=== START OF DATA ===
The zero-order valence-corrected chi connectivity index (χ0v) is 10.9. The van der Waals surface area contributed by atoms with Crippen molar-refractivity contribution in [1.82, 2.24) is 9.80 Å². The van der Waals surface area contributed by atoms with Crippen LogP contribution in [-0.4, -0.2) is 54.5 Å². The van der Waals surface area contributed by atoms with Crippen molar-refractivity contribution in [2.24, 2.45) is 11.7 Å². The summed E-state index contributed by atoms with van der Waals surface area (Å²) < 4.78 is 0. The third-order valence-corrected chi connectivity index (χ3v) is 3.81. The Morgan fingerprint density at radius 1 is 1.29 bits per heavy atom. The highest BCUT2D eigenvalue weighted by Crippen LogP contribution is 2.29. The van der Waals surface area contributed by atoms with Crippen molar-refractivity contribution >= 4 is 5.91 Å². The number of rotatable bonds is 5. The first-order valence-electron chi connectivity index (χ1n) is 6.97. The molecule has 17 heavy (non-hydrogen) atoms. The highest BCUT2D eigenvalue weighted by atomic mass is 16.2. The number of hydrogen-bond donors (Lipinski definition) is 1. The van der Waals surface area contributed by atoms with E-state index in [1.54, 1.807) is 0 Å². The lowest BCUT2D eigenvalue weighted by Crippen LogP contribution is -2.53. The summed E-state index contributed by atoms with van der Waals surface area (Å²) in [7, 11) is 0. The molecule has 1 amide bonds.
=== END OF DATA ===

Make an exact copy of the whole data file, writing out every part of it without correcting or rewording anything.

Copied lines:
The zero-order valence-corrected chi connectivity index (χ0v) is 10.9. The van der Waals surface area contributed by atoms with Crippen molar-refractivity contribution in [1.82, 2.24) is 9.80 Å². The van der Waals surface area contributed by atoms with Crippen LogP contribution in [-0.4, -0.2) is 54.5 Å². The van der Waals surface area contributed by atoms with Crippen molar-refractivity contribution in [2.24, 2.45) is 11.7 Å². The summed E-state index contributed by atoms with van der Waals surface area (Å²) < 4.78 is 0. The third-order valence-corrected chi connectivity index (χ3v) is 3.81. The Morgan fingerprint density at radius 1 is 1.29 bits per heavy atom. The highest BCUT2D eigenvalue weighted by Crippen LogP contribution is 2.29. The van der Waals surface area contributed by atoms with Crippen molar-refractivity contribution >= 4 is 5.91 Å². The number of rotatable bonds is 5. The first-order valence-electron chi connectivity index (χ1n) is 6.97. The molecule has 17 heavy (non-hydrogen) atoms. The highest BCUT2D eigenvalue weighted by atomic mass is 16.2. The number of hydrogen-bond donors (Lipinski definition) is 1. The van der Waals surface area contributed by atoms with E-state index in [1.54, 1.807) is 0 Å². The lowest BCUT2D eigenvalue weighted by Crippen LogP contribution is -2.53. The summed E-state index contributed by atoms with van der Waals surface area (Å²) in [7, 11) is 0. The molecule has 1 amide bonds.